This period in boxing history will stand out, we suspect, a bit more than the average time span, for a few reasons.
Maybe first and foremost, 2015 and 2017 saw two mega fights unfold, massive revenue generators each. This being the USA, where it's money that most often matters over and above every other category, the loot summoned by Floyd Mayweather versus Manny Pacquiao and then Conor McGregor was of the mountainous variety, so these exercises in the art of clever capitalism will have staying power as mementos of an age.
Also, these last few years will be recalled as the Haymon Era, when the reclusive Harvard Business School grad turned music man turned fight game influencer held an outsized sphere of influence on the sweet and at times unsavory science. Haymon had and has a foot and toe hold dug in and still holds sway over maybe 200 contracts/fighters.
No mystery there; his ability to conjure healthy purses for them breeds a consistent loyalty. But one downside to the Haymon way is that consistent and regular activity has not been a hallmark of the average Haymon/PBC pugilist.
“Less is more” is often the prevailing scheduling POV. That is maybe better for the brains and bodies of these warriors, that must be acknowledged. But intermittent appearances, two a year, isn't the optimal activity level so athletes become more household names, allowing themselves to be known more intimately and help give fans reasons to care, to root for them, to follow their progress.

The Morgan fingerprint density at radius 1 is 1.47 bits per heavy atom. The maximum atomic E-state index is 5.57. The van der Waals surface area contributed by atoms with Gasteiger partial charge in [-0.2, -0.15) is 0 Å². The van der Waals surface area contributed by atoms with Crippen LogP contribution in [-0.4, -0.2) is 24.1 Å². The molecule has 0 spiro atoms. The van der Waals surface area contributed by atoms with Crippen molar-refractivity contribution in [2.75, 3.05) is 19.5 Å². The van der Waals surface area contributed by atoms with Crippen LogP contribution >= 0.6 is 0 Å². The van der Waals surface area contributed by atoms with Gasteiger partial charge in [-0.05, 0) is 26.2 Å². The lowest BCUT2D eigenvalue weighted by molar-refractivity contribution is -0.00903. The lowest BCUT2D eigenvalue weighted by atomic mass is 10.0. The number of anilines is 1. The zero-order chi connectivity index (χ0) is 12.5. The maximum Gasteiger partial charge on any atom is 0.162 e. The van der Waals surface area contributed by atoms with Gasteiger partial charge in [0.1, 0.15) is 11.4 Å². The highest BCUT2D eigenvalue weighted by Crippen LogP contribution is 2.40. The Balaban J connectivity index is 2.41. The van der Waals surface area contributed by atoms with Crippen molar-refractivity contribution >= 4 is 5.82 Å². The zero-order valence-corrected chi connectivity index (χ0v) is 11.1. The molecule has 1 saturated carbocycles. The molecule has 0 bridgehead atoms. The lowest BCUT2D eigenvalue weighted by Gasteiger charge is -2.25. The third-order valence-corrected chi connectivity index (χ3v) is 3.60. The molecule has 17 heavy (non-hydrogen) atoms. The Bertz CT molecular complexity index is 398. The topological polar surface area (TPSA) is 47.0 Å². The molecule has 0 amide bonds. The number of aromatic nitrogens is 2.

Forgive the lengthy preamble, please...
With all that in mind, I must offer (perhaps premature) applause if what I'm hearing turns out to be true, and that Cletus "The Hebrew Hammer" Seldin is due to fight Dec. 16 in Montreal, underneath a David Lemieux v BJ Saunders middleweight tango, to run on HBO.
Seldin just laced up, on HBO, Nov. 11, and made quite a buzz hubbub downing Roberto Ortiz at Nassau Coliseum. He stole the Thursday press conference and the Saturday fight night. And if the junior welterweight indeed is coming back to scrap five weeks after his last waltz, he sends an even more amplified message to the masses: I'm a warrior, I love to rumble. Give me a date, and I will entertain you.
It's not the avenue for everyone, but this I know: it's a faster track to prominence and paydays, usually, and in this age, with rapidly cycling news flurries, one risks premature irrelevance if one doesn't make frequent returns to the newsmaker station. Smart, Seldin.